Budget or boutique?
The Forest Side has a sweeping drive to rival Manderley which delivers you to a Gothic mansion, built in 1853 following the arrival of the railway to Windermere in 1847. The 20 boutique rooms and six dog-friendly rooms mean there are enough guests to make the place buzzy without being impersonal.
Rooms designed by James Mackie are superb, luxurious and spacious. We stayed in a dog-friendly room with our hyperactive spaniel, Jed. He was welcomed with his own rug, bowls and homemade dog treats. There was shortbread for the humans served alongside coffees teas and ice cold tap water. The bathroom and walk-in shower were ideal for hosing Jed down post-hike. A Cape Cod Duravit bath provided a relaxing soak for us too, having braved the tail end of Storm Freya to work up an appetite for dinner.
Wining and dining
The most important meal of the day set the tone. The breakfast of wild mushrooms and poached eggs on toast was not only beautifully presented, it tasted divine. The coffee was mellow, hot and plentiful, and the service chatty and relaxed, recommending walks and things to do and see in the day ahead.
Dinner was exceptional. The presence of chef Kevin Tickle means Forest Side can boast a Michelin star and inclusion in The Good Food Guide’s Top 50 Restaurants in the UK. And his contribution is obvious, even to a vegetarian and a pescatarian who aren’t straightforward to cater for, especially over an 11-course tasting with accompanying wine.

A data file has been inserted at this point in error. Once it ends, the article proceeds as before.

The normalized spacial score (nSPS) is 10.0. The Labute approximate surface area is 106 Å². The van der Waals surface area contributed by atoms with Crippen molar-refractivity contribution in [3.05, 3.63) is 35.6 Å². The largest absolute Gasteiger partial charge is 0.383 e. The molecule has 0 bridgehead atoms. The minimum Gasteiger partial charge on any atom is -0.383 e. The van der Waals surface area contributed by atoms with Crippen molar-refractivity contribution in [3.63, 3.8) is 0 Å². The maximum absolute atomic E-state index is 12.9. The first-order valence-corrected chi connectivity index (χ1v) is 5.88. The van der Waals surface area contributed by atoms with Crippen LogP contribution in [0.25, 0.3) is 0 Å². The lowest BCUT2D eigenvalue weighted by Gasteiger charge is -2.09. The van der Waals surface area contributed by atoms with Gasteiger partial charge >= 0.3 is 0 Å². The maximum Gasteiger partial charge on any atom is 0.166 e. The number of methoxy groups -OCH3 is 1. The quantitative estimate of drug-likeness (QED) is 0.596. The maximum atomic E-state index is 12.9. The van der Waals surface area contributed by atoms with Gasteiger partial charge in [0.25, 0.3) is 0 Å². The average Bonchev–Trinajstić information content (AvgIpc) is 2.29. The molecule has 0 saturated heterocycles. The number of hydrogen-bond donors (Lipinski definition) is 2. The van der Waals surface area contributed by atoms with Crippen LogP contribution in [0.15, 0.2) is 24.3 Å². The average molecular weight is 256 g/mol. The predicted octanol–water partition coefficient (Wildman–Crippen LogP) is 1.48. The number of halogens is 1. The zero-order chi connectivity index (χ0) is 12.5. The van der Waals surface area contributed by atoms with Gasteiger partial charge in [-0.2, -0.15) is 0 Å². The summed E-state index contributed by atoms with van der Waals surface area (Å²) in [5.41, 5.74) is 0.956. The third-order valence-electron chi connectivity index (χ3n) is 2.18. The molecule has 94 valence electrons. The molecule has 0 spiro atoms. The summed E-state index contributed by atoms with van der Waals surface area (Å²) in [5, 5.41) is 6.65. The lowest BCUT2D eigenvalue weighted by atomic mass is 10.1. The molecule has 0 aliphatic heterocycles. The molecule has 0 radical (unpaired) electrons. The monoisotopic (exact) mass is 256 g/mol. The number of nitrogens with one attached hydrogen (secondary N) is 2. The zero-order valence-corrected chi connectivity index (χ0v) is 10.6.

The menus were witty and the food unpretentious, and included a course called “Quite possibly the best bag of cheese and onion crisps I ever ate – according to Katie from Huddersfield.”
Produce is sourced locally and you can visit the kitchen garden yourself to marvel at the array of herbs and veg. It was just starting to peek through in March – I suspect it would be a sensory overload by May.
Worth getting out of bed for
Poet William Wordsworth lived in Grasmere for 14 years and described it as “the loveliest spot that man hath ever found”.
The staff at Forest Side had plenty of recommendations for walks and we circuited Easedale Tarn – a six-mile amble with great views and visibility of sheep well in advance so Jed could be off the lead most of the time. We also did an easier walk along the bank of Grasmere and the River Rothay – about three miles and exceptionally pretty.
Grasmere has a thriving restaurant and pub scene – even in March it was a popular place for visitors. Summer is exceptionally busy, so book soon.
The Forest Side is a cracking hotel. Steeped in history, it’s great to see a prominent house continue to play its part in the Lake District’s story. Just ten minutes’ walk from Grasmere village centre, it sits in its own dappled forest at the foot of the Lake District fells. Red squirrels are actively supported by the hotel and locals, so keep an eye out when exploring the 43 acres of woodland surrounding the property for a rare glimpse.
Guest Book Comments
The fact that dogs are welcomed and not simply tolerated is a big plus. Staff fussed over Jed and offered additional old towels to protect the inside of our car given the weather was so grim. Local knowledge was top class and nothing was too much trouble for the team. I hope to go back and explore more.
Standard nightly rates at The Forest Side start from £229 per room per night in a Double Room, based on two adults sharing, including breakfast. The dinner tasting menu changes regularly, prices start from £80.
The Forest Side Hotel, Keswick Road, Grasmere, Cumbria LA22 9RN, (015394 35250, www.theforestside.com)